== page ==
(FYI)IWPR: Georgia: Russian gas deal concerns
- Georgia: Russian Gas Deal Concerns
Government criticised for planning to allow a Russian energy giant to
have a monopoly over the country's gas supply.
By Giorgi Kalandadze in Tbilisi (CRS No.149, 04-Oct-02)
The government's plan to join forces with the Moscow-based
international energy concern Itera to set up a consolidated gas
supply company in Tbilisi has provoked unease among parliamentary
deputies and economic analysts.
Should the joint venture materialise, the Russian energy giant would
control Georgia's entire gas supply system, from source to
distribution, at a time when relations between Moscow and Tbilisi
have sunk to an all-time low.
Russia has threatened military intervention in Georgia's Pankisi
Gorge region where, it claims, large groups of Chechen guerrillas
have found shelter. Georgia, in turn, is outraged by Russia's alleged
support for the breakaway republic of Abkhazia, which Tbilisi
considers its own.
The country has been plagued by energy shortages for the last ten
years, which have been most acute in the autumn and winter, when the
provinces hardly get any electricity at all. At these times, power
supply in the capital is rigidly rationed, with gas shortages
sometimes lasting several months.
"We always have a miserable time in winter, wearing warm shoes around
the house instead of slippers," said Maya Gogoberidze, a
schoolteacher from Tbilisi, resignedly. "Electricity is only turned
on for so many hours a day, sometimes only four."
The energy problem has come to a head this year as the condition of
the gas pipes has rapidly deteriorated. Unable to raise enough cash
to repair them, Tbilisi is facing the threat of a complete gas
shutoff. As a result, many enterprises would come to a standstill and
living standards would plummet.
The Russian-Georgian venture will be formed with the assets of
Sakgazi, Georgia's gas supply monopoly fully owned by Itera, along
with those of some 40 of the country's local gas distribution
companies, 12 of which are also owned by Itera. The Russian partner
will hold 51 per cent of equity in the new company.
"Georgia cannot take any more pressure from Moscow, such as this new
joint venture," said Giorgi Baramidze, leader of the main opposition
Democrats parliamentary faction. "It's a plain insult to be forming a
partnership with Russia at this juncture."
In his defence, the beleaguered minister of fuel and power David
Mirtskhulava countered that Itera is the only buyer Georgia has been
able to find for Tbilisi's derelict gas supply system which he
said "is long due for retirement with leakages running at nearly 80
per cent. A tragedy can happen any minute."
He said Tbilisi's gas network would cost up to 100 million US dollars
to rehabilitate, and another 7 million to winterise, "We do not have
that sort of money, but if the joint venture is established, Itera
will provide the funding."
Itera moved into Georgia in 1996, and has since remained the only
supplier of natural gas to the country, systemically buying up its
local distribution facilities.
The government, though, seems unconcerned about its growing monopoly,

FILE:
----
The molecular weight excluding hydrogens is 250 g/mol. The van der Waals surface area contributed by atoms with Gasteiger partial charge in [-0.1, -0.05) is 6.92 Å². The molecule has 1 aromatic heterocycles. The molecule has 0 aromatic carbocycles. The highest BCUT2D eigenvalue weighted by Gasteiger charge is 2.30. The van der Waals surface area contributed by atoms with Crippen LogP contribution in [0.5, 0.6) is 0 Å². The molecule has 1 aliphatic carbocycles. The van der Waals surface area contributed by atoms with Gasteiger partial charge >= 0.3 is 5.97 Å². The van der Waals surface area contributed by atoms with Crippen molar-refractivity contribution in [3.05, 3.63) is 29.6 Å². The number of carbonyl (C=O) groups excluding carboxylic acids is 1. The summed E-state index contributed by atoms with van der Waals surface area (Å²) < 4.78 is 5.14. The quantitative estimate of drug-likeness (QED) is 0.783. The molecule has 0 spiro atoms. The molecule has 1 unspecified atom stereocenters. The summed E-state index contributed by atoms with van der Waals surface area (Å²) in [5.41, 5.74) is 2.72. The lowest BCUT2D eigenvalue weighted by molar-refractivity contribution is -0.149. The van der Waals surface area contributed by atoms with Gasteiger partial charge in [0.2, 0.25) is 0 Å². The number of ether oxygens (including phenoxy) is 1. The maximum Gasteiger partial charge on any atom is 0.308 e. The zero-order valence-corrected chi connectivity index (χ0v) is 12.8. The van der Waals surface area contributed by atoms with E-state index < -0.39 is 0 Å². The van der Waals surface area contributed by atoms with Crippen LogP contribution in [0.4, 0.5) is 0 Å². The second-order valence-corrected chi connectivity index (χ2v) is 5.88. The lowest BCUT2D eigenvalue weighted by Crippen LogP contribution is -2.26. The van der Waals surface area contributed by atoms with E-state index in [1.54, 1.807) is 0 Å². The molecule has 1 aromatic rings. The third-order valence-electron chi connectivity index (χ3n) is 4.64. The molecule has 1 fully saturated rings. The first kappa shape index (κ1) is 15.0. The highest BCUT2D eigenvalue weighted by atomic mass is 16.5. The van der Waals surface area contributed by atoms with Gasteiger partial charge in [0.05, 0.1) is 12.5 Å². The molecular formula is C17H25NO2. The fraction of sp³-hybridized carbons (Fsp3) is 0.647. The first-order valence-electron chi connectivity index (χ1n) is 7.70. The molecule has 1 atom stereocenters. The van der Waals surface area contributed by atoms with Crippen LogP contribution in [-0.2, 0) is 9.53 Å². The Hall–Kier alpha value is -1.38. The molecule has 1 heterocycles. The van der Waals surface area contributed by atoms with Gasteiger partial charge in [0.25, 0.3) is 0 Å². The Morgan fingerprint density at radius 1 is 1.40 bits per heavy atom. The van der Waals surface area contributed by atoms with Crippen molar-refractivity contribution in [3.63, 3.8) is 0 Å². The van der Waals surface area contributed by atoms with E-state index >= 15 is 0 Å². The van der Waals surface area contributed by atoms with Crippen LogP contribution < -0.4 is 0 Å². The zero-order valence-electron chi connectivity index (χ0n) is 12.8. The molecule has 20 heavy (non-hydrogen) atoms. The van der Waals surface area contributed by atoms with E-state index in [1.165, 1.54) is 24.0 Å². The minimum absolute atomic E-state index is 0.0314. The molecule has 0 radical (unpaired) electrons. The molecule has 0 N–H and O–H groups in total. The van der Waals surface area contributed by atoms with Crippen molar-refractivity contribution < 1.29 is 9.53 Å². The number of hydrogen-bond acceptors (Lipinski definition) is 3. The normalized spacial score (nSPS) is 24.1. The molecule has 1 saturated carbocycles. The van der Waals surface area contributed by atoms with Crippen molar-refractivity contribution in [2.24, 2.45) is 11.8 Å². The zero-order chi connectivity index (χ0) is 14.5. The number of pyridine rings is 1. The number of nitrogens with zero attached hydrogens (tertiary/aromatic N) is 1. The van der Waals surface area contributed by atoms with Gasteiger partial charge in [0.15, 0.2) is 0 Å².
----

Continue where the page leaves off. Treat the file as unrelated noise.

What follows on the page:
saying there's no other alternative. This would be understandable if
Mirtskhulava were honest in saying no other buyer could be found for
Tbilisi's gas system - the authorities have been negotiating the sale
with the Tahal compnay, part of one of Israel's largest Holding
groups, Kardan Ltd, since early 2002.
Coincidentally, as soon as Tahal came on the scene in late 2001,
Itera stepped up pressure on the gas distribution company Tbilgazi to
pay off its debts arrears and introduced prepayment last spring. As a
result, natural gas was cut off in most of Tbilisi and supply has not
resumed to this day.
In August, government minister Avtandil Jorbenadze unveiled a
tentative plan to set up a joint venture with Itera.
The problems awaiting the new owner of Tbilgazi go beyond the
rehabilitation of decrepit piping. An estimated 50 to 60 per cent of
the company's 160,000 subscribers either pay their bills infrequently
or not at all.
Tbilisi police have found out that the Chinese-made gas meters
usually installed in Georgian houses are easily disconnected.
Furthermore, according to police records, Tbilgazi inspectors are
usually in cahoots with the tenants, who pay them to register low
The Georgian Audit Chamber agrees - its chief Sulkhan Molashvili
telling IWPR that it had reported the scams to the prosecutor general
a year ago. "This racket partly explains why gas losses in Georgia's
other distribution networks never even come close to Tbilisi's," said
Vladimir Ugulava, head of the government's anticorruption office.
Itera is convinced it can handle all the challenges. "Let no one
delude themselves they can continue not to pay for gas after we take
over Tbilgazi. We will straighten everything out, and payments, too,"
Leonid Deikalo, head of Itera-owned Sakgazi, told the press.
But parliamentarians are unconvinced. "Georgia should have learned
from its bitter experience of fostering a power monopoly. Having
taken over the capital's electric network, the Americans jacked up
the rate from 2 tetri (about 1 US cent) to 12.4 per kW, and are
pushing for further price hikes in a country where the average
monthly wage is 20 US dollars. What can we expect from the Russians?"
said deputy Giorgi Baramidze.
Other analysts say it's a mistake to allow the Russians to have a
monopoly over gas supply, as Georgia could soon be able to choose
from several other suppliers, such as Azerbaijan and
Turkmenistan. "Our hands must be free so that we can take full
advantage of that choice," said oil and gas expert Liana Jervalidze.